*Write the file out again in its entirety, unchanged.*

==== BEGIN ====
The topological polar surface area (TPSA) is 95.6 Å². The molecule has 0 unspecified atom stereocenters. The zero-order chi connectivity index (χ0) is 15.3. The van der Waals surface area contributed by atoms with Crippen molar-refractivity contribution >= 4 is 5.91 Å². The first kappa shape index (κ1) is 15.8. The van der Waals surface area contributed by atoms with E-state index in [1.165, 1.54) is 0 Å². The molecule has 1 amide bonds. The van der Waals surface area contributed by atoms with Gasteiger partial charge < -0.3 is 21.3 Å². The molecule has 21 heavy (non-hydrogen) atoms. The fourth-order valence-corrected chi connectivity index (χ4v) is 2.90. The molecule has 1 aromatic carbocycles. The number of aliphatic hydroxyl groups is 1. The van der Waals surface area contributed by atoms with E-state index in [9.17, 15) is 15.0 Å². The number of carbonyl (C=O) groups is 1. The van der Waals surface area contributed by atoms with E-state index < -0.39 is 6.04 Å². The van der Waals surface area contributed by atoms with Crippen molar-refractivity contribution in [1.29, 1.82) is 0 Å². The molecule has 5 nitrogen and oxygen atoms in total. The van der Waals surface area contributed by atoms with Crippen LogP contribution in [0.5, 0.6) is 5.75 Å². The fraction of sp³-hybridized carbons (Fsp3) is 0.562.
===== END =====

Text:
The topological polar surface area (TPSA) is 95.6 Å². The molecule has 0 unspecified atom stereocenters. The zero-order chi connectivity index (χ0) is 15.3. The van der Waals surface area contributed by atoms with Crippen molar-refractivity contribution >= 4 is 5.91 Å². The first kappa shape index (κ1) is 15.8. The van der Waals surface area contributed by atoms with E-state index in [1.165, 1.54) is 0 Å². The molecule has 1 amide bonds. The van der Waals surface area contributed by atoms with Gasteiger partial charge < -0.3 is 21.3 Å². The molecule has 21 heavy (non-hydrogen) atoms. The fourth-order valence-corrected chi connectivity index (χ4v) is 2.90. The molecule has 1 aromatic carbocycles. The number of aliphatic hydroxyl groups is 1. The van der Waals surface area contributed by atoms with E-state index in [9.17, 15) is 15.0 Å². The number of carbonyl (C=O) groups is 1. The van der Waals surface area contributed by atoms with E-state index < -0.39 is 6.04 Å². The van der Waals surface area contributed by atoms with Crippen molar-refractivity contribution in [1.29, 1.82) is 0 Å². The molecule has 5 nitrogen and oxygen atoms in total. The van der Waals surface area contributed by atoms with Crippen LogP contribution in [0.5, 0.6) is 5.75 Å². The fraction of sp³-hybridized carbons (Fsp3) is 0.562.